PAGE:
Mark Hunt Says He’s Going To Sue Alistair Overeem If He Tests Positive

Ultimate Fighting Championship (UFC) heavyweight bruiser Mark Hunt appears to be moving forward with his UFC 209 pay-per-view (PPV) headliner against Alistair Overeem, scheduled for T-Mobile Arena in Las Vegas, Nevada, on March 4, 2017.

It’s a rematch he’s been pining for since 2012.

No word yet if Overeem has accepted the contract clause — instituted by Hunt — that strips “Demolition Man” of his sizable fight purse if and when the hulking Dutchman flunks his pre- or post-fight drug test.


Either way, Hunt told that he’s prepared to take matters into his own hands.

“I’m not young, I’m 42 years old. In six months I’ve already missed out on a couple of fights, I’ve already missed out on a couple million dollars. At the end of the day I’ve stuck to my word. I’ve got no option, I’m in a contract that I can’t get out of. I had no other option. I can’t work anywhere else so what am I supposed to do, let my family starve? Every fighter I fight, if he gets caught through the process then I’ll sue him personally. If I don’t get help from the company I’ll do it myself. They (dopers) should be struck from the records and taken everything off them. They don’t deserve to get a cent. This sport is already harsh enough as it is. When you add in steroid use it makes it even worse.”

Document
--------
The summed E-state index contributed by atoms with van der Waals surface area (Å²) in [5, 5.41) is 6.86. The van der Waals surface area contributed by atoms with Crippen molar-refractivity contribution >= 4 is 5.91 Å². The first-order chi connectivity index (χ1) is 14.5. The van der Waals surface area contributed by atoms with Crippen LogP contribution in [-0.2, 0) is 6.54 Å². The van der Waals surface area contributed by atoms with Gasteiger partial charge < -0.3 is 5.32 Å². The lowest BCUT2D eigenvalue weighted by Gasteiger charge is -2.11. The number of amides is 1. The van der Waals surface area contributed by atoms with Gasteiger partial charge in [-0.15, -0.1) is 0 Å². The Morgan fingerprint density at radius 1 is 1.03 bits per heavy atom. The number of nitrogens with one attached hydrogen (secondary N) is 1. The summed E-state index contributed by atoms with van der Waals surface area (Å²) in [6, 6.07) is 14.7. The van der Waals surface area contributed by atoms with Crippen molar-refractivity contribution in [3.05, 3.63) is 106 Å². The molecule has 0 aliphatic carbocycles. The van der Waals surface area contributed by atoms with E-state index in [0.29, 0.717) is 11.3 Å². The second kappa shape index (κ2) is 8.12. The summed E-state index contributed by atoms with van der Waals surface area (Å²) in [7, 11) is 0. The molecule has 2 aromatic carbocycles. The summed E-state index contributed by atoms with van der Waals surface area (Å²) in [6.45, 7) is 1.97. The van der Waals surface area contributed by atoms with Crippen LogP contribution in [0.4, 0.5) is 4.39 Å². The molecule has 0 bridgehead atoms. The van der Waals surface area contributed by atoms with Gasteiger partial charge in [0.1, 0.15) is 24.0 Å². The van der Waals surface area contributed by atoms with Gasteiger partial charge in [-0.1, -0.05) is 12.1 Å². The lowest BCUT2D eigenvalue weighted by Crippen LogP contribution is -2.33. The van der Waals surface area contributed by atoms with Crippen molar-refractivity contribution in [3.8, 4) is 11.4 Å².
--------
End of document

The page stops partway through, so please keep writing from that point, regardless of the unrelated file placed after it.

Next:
Some would refer to it as attempted homicide, depending on who you ask.

Hunt blew a gasket after learning that his three-round unanimous decision loss at UFC 200 was a result of a “jacked juiced white boy” named Brock Lesnar, who was bagged and tagged by United States Anti-Doping Agency (USADA), as well as Nevada State Athletic Commission (NSAC).

Lesnar was fined, as well as suspended, but the money went to the commission.

Prior to that, Hunt planished Antonio Silva and Frank Mir, both of whom also fell under the sword of USADA, so it’s easy to understand why the Samoan is not “Super” excited to face another combatant with a shady history.

Whether or not a court of law agrees, remains to be seen.

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Moses Marasco